9. So why did my 8-cup soft sandwich bread recipe kill it? As it turns out, the Professional 600 mixers made before August of 2006 have a plastic gear housing that is completely inadequate for the size of the motor. Put a strain on the mixing head — bread dough, for instance — and the housing flexes, throwing the whole gear train out of alignment. When that happens every gear strips, locking up the whole assembly and causing an ear splitting shriek that will be etched in your memory forever. It is a horrible sound. Kitchenaid redesigned the gear housing in 2006, replacing it with a metal housing capable of taking the load put out by the motor. They repaired the Professional 600s that died under warranty but didn’t put out a service bulletin or recall notice for the others. We were left on our own. You see, the mixer doesn’t self destruct the first time you use it, the problem is cumulative. The flex gets worse with time until one day the gearbox flexes just far enough to cause a train wreck. It happened often enough that the Kitchenaid engineers built a new gearbox. They just didn’t tell the rest of us. It took an engineer with a dead mixer to find out why the gears stripped the way they did. My mixer is out of warranty so I wanted to see what my options were. I did a little research and found dozens of other Professional 600 owners who experienced exaclty the symptoms and mixer death. One of them was an engineer who took his mixer apart. It was he who discovered why the gears stripped the way they did. There was a detailed analysis with photos on his website, but it is no longer available. Given that this was a known design flaw — one that Kitchenaid admitted when redesigning the gearbox — I asked them to cover the repair of my mixer. They refused, charging me $150 to replace the gears and gearbox housing. Their customer service representative claimed A) that mixing 8 cups of flour for seven minutes, rather than the recommended five, was responsible for the lockup that killed the mixer, and B) that while the gearbox did indeed crack, the gears stripped first, so the gearbox couldn’t have been the problem. I pointed out that the gearbox flexes, causing the gears to strip before the housing cracks but she didn’t want to hear it. The problem was obviously my fault, and her tone suggested that I was probably lying about only mixing 8 cups of flour. It was an infuriating conversation. In short, Kitchenaid markets the Professional 600 as a heavy duty mixer designed to knead bread dough knowing that 90% of their customers are going to be making cakes, cookies and meringues, which put no strain on the motor. It’s the 10% of us who do bake bread (or use the meat grinder) on a regular basis who are fucked because Kitchenaid won’t stand behind its products. Chad ← A couple of years ago I tried making my own rice flour by grinding some rice using the grain mill attachment. About half a cup into the operation, the mixer made a terrible sound signaling that rice flour was not going to be in my immediate future. $100 later, my local Kitchenaid repair shop returned my mixer, newly improved.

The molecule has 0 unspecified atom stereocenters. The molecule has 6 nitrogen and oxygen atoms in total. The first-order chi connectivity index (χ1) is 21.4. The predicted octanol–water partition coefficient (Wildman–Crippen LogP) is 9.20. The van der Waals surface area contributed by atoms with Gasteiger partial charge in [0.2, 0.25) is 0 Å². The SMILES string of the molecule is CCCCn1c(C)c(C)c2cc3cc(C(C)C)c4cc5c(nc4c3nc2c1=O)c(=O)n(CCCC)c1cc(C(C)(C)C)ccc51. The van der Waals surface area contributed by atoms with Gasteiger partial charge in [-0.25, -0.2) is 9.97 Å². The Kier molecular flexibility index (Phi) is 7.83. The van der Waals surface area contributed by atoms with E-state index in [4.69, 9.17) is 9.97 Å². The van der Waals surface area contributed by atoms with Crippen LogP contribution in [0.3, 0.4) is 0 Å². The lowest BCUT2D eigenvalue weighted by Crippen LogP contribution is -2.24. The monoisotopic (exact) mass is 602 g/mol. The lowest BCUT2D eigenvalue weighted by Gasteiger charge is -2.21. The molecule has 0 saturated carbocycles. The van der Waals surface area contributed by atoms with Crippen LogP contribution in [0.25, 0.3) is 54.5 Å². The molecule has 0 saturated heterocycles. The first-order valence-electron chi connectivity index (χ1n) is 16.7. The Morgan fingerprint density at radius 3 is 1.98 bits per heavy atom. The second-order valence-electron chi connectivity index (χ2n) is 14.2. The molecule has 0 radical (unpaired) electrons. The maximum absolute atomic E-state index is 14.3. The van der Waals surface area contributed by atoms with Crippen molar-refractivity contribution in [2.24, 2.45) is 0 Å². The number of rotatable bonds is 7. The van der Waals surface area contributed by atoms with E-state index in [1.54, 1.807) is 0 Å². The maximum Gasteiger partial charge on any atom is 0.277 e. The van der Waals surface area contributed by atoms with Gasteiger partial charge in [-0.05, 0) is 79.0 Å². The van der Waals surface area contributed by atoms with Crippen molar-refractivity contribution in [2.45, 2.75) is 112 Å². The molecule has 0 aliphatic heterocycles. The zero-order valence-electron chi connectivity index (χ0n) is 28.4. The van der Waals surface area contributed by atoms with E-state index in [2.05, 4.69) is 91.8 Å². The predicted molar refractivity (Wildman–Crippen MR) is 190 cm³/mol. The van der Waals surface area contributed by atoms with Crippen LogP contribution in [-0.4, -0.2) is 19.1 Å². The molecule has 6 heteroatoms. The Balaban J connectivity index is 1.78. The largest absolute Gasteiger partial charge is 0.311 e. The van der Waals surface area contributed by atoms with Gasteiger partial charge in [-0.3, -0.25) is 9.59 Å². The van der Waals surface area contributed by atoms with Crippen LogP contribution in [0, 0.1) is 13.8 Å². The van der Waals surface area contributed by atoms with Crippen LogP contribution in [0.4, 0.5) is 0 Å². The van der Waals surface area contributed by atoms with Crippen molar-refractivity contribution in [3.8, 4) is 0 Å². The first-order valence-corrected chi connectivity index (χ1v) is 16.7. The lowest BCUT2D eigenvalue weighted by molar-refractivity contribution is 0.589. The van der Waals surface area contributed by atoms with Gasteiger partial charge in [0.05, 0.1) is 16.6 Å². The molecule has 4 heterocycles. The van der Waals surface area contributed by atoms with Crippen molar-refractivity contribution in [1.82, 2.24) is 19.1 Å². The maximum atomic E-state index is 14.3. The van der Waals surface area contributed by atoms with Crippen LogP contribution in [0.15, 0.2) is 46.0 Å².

10. carp

    I'm on a puff binge!

    I tried this in an Orville Redenbacher hot air popper, just to see what would happen and, uh, it did not work, so maybe don't try it. The rice just shoots out, almost immediately, unpopped and totally unpuffed. This is just an FYI. I tried this with raw and parcooked rice, BTW, and both times the results were not good. Basically, the only result was rice all over my counter. I suspect the problem is that the fan is set a speed suitable for corn and the rice I'm using, even with added moisture, is too light for the fan.
  11. carp

    Cheddar Cheese Sauce

    Cheese melted into reduced cream can be made to be as thick as you want it without any added starch. Reduce cream until it reaches roughly the thickness you're after, then add the cheese.
  12. I am trying to get the most sour results I can with a San Francisco culture. I have a pre-ferment at 28C and I have been baking samples from it every 24-hours since Sunday. I am using your EGCI recipe, so I began with one-cup of cold starter then added one-cup of AP flour and one-cup of water. My first sample was baked after 4 hours. Then every 24-hours I take a cup of starter to bake my sample and then refresh the culture with another cup of water and a cup of flour. So far the results don't show much increase in sourness. I am still getting a healthy rise out of the yeast and good bread, but it seems the bacteria are not producing appreciably more acidity. Should I increase the temperature of the culture? Should I try a less-hydrated pre-ferment (or more hydrated)? Should I be looking at the flour? Or is there some other factor I should be considering?
  13. carp

    slummin' it!

    mayonnaise sandwiches
  14. Here is a link to another thread that has some good points on making Guanciale (I think Ruhlman is right and you should avoid making guanciale in your typical fridge).
  15. Hoppe's Garden Bistro in Cayucos.